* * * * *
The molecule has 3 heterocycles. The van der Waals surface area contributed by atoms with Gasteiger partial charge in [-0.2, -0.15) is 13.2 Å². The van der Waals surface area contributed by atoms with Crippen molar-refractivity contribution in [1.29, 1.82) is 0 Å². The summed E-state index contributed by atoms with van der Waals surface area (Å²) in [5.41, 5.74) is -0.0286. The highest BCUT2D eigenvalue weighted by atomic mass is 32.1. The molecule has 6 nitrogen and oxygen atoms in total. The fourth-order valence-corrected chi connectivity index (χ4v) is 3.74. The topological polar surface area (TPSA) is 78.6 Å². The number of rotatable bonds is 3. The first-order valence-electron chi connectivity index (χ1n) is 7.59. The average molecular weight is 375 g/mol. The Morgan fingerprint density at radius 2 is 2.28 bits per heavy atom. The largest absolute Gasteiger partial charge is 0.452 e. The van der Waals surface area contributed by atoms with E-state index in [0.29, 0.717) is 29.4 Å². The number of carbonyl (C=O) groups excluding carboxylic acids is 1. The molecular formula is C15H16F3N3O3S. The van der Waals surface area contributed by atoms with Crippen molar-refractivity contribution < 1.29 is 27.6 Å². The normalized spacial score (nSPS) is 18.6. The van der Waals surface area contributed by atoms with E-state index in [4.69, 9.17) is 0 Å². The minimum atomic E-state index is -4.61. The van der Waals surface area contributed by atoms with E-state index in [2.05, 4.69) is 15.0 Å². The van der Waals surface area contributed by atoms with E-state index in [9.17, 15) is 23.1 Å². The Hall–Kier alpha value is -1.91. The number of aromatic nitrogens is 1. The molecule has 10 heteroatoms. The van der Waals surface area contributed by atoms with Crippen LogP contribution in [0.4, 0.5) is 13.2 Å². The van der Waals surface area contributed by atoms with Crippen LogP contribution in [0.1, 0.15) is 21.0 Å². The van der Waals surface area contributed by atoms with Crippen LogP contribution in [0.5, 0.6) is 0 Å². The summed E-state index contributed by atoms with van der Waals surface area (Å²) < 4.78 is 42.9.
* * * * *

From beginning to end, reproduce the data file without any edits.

The molecule has 3 heterocycles. The van der Waals surface area contributed by atoms with Gasteiger partial charge in [-0.2, -0.15) is 13.2 Å². The van der Waals surface area contributed by atoms with Crippen molar-refractivity contribution in [1.29, 1.82) is 0 Å². The summed E-state index contributed by atoms with van der Waals surface area (Å²) in [5.41, 5.74) is -0.0286. The highest BCUT2D eigenvalue weighted by atomic mass is 32.1. The molecule has 6 nitrogen and oxygen atoms in total. The fourth-order valence-corrected chi connectivity index (χ4v) is 3.74. The topological polar surface area (TPSA) is 78.6 Å². The number of rotatable bonds is 3. The first-order valence-electron chi connectivity index (χ1n) is 7.59. The average molecular weight is 375 g/mol. The Morgan fingerprint density at radius 2 is 2.28 bits per heavy atom. The largest absolute Gasteiger partial charge is 0.452 e. The van der Waals surface area contributed by atoms with E-state index in [0.29, 0.717) is 29.4 Å². The number of carbonyl (C=O) groups excluding carboxylic acids is 1. The molecular formula is C15H16F3N3O3S. The van der Waals surface area contributed by atoms with Crippen molar-refractivity contribution < 1.29 is 27.6 Å². The normalized spacial score (nSPS) is 18.6. The van der Waals surface area contributed by atoms with E-state index in [4.69, 9.17) is 0 Å². The minimum atomic E-state index is -4.61. The van der Waals surface area contributed by atoms with E-state index in [2.05, 4.69) is 15.0 Å². The van der Waals surface area contributed by atoms with E-state index in [9.17, 15) is 23.1 Å². The Hall–Kier alpha value is -1.91. The number of aromatic nitrogens is 1. The molecule has 10 heteroatoms. The van der Waals surface area contributed by atoms with Crippen LogP contribution in [0.4, 0.5) is 13.2 Å². The van der Waals surface area contributed by atoms with Crippen LogP contribution in [0.1, 0.15) is 21.0 Å². The van der Waals surface area contributed by atoms with Crippen LogP contribution in [0.5, 0.6) is 0 Å². The summed E-state index contributed by atoms with van der Waals surface area (Å²) < 4.78 is 42.9.